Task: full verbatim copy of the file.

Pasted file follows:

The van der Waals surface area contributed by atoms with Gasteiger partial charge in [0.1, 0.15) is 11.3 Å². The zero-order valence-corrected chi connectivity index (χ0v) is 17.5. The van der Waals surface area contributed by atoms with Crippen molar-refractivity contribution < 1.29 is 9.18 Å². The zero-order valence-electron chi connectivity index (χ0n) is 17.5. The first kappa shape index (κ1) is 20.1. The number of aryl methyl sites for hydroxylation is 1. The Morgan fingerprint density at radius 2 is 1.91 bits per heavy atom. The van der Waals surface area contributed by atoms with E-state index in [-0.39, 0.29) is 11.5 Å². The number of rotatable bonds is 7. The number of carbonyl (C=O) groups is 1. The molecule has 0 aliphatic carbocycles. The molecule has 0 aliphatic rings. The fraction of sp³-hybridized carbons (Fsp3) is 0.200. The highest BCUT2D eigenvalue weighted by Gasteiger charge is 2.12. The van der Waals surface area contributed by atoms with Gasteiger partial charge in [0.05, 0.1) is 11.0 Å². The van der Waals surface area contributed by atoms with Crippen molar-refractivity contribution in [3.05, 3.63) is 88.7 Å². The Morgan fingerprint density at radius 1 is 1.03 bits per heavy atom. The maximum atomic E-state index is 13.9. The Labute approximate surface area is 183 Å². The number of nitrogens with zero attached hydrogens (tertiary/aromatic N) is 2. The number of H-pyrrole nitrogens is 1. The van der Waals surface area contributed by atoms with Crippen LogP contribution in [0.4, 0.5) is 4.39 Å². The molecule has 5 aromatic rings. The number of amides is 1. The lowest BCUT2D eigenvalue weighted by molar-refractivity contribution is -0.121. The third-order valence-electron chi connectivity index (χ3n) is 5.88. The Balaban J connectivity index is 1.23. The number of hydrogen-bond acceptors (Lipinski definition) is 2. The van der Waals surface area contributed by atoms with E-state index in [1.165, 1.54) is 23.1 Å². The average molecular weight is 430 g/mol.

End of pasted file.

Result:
The van der Waals surface area contributed by atoms with Gasteiger partial charge in [0.1, 0.15) is 11.3 Å². The zero-order valence-corrected chi connectivity index (χ0v) is 17.5. The van der Waals surface area contributed by atoms with Crippen molar-refractivity contribution < 1.29 is 9.18 Å². The zero-order valence-electron chi connectivity index (χ0n) is 17.5. The first kappa shape index (κ1) is 20.1. The number of aryl methyl sites for hydroxylation is 1. The Morgan fingerprint density at radius 2 is 1.91 bits per heavy atom. The van der Waals surface area contributed by atoms with E-state index in [-0.39, 0.29) is 11.5 Å². The number of rotatable bonds is 7. The number of carbonyl (C=O) groups is 1. The molecule has 0 aliphatic carbocycles. The molecule has 0 aliphatic rings. The fraction of sp³-hybridized carbons (Fsp3) is 0.200. The highest BCUT2D eigenvalue weighted by Gasteiger charge is 2.12. The van der Waals surface area contributed by atoms with Gasteiger partial charge in [0.05, 0.1) is 11.0 Å². The van der Waals surface area contributed by atoms with Crippen molar-refractivity contribution in [3.05, 3.63) is 88.7 Å². The Morgan fingerprint density at radius 1 is 1.03 bits per heavy atom. The maximum atomic E-state index is 13.9. The Labute approximate surface area is 183 Å². The number of nitrogens with zero attached hydrogens (tertiary/aromatic N) is 2. The number of H-pyrrole nitrogens is 1. The van der Waals surface area contributed by atoms with Crippen LogP contribution in [0.4, 0.5) is 4.39 Å². The molecule has 5 aromatic rings. The number of amides is 1. The lowest BCUT2D eigenvalue weighted by molar-refractivity contribution is -0.121. The third-order valence-electron chi connectivity index (χ3n) is 5.88. The Balaban J connectivity index is 1.23. The number of hydrogen-bond acceptors (Lipinski definition) is 2. The van der Waals surface area contributed by atoms with E-state index in [1.165, 1.54) is 23.1 Å². The average molecular weight is 430 g/mol.